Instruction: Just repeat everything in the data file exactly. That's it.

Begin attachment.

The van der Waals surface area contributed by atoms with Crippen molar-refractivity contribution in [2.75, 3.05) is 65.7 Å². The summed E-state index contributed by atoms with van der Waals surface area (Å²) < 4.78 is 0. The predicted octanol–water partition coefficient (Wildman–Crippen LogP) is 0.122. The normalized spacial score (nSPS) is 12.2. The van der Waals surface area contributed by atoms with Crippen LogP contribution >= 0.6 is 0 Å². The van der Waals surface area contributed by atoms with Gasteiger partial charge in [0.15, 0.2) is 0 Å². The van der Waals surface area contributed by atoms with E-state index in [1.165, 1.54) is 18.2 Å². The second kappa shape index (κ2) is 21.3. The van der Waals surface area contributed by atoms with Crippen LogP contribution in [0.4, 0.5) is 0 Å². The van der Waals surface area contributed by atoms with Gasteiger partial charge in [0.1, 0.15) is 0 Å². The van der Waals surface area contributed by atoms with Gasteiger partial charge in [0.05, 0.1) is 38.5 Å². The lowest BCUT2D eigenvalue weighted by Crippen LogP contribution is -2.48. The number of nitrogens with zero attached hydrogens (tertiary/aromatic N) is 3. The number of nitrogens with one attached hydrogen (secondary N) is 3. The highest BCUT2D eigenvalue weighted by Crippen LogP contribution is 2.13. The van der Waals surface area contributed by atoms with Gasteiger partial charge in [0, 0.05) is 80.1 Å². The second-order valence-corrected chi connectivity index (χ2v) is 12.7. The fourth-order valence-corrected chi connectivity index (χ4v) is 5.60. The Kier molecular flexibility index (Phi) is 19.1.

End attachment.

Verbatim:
The van der Waals surface area contributed by atoms with Crippen molar-refractivity contribution in [2.75, 3.05) is 65.7 Å². The summed E-state index contributed by atoms with van der Waals surface area (Å²) < 4.78 is 0. The predicted octanol–water partition coefficient (Wildman–Crippen LogP) is 0.122. The normalized spacial score (nSPS) is 12.2. The van der Waals surface area contributed by atoms with Crippen LogP contribution >= 0.6 is 0 Å². The van der Waals surface area contributed by atoms with Gasteiger partial charge in [0.15, 0.2) is 0 Å². The van der Waals surface area contributed by atoms with E-state index in [1.165, 1.54) is 18.2 Å². The second kappa shape index (κ2) is 21.3. The van der Waals surface area contributed by atoms with Crippen LogP contribution in [0.4, 0.5) is 0 Å². The van der Waals surface area contributed by atoms with Gasteiger partial charge in [0.1, 0.15) is 0 Å². The van der Waals surface area contributed by atoms with Gasteiger partial charge in [0.05, 0.1) is 38.5 Å². The lowest BCUT2D eigenvalue weighted by Crippen LogP contribution is -2.48. The number of nitrogens with zero attached hydrogens (tertiary/aromatic N) is 3. The number of nitrogens with one attached hydrogen (secondary N) is 3. The highest BCUT2D eigenvalue weighted by Crippen LogP contribution is 2.13. The van der Waals surface area contributed by atoms with Gasteiger partial charge in [0, 0.05) is 80.1 Å². The second-order valence-corrected chi connectivity index (χ2v) is 12.7. The fourth-order valence-corrected chi connectivity index (χ4v) is 5.60. The Kier molecular flexibility index (Phi) is 19.1.